A Senate-approved collective bill on state revenue contains a study of the state’s nonprofit gambling activities and their dissemination.

Senator Lou D’Allesandro, D-Mancheser, one of the Senate’s biggest proponents for expanded gambling over the years, said a study into nonprofit gambling was long overdue.

Charity gambling has spread across the state, he said, and it has been years since lawmakers investigated the situation.

He said he would like to know if the charities are getting the percentage of profits set by law.

“There are as many casinos in New Hampshire as there are in Las Vegas,” said D’Allesandro, “and it is time we looked at them fully.”

The bill was approved 24-0 and goes to the house.

Held to work

The Senate tabled two bills on the state pension system to continue discussions.

A bill, Senate Act 72, would require the state to contribute 15% of the employer’s contribution to the pension scheme for city, school and district employees.

The state contributed 35% of the local and district governments’ share of system contributions for many years, but reduced the percentage during the recession that began in 2008 and then eliminated it.

“This bill would require the state to deliver on its promise to share the burden of employer costs for community workers by restoring a modest 15% of payment responsibility,” said main sponsor of the bill, Senator Cindy Rosenwald, D-Nashua. “I am grateful that my Republican colleagues have decided to reverse their original position on ITL as this move represents $ 53 million in property tax relief and that we can continue this critical conversation.”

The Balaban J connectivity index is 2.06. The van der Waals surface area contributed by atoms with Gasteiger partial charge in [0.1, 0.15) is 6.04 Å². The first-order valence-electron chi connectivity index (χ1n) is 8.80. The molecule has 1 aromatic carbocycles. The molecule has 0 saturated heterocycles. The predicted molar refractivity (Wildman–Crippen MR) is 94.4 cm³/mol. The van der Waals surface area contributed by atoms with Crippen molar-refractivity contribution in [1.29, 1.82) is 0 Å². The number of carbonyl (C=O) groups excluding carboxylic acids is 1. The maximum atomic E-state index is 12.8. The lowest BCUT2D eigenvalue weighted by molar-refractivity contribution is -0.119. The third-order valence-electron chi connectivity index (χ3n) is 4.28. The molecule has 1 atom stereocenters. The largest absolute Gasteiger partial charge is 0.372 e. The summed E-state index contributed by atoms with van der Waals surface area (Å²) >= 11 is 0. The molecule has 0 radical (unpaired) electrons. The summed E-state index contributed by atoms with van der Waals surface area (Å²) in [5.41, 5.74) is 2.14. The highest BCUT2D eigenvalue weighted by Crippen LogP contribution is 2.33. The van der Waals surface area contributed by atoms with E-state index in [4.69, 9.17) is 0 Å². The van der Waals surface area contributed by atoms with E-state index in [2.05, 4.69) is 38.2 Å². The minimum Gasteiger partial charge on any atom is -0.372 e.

The other bill, Senate Bill 119, would allow families to receive the full benefit a member is qualified for if they died before earning the benefit, rather than the current 50%.

The bill’s main sponsor, Senator Kevin Cavanaugh, D-Manchester, said filing the bill would allow the conversation to continue.

“The families of our lost police officers, firefighters and other key workers shouldn’t be left behind because of a paperwork problem,” he said. “SB 119 does not create a new benefit, but rather exposes the pension system to make money with our lost officials and their families by fixing a simple but critical problem.”

The pension system estimates that the bill would add $ 1.38 million to benefits for benefits beginning in fiscal 2024.

Garry Rayno can be reached at garry.rayno@yahoo.com.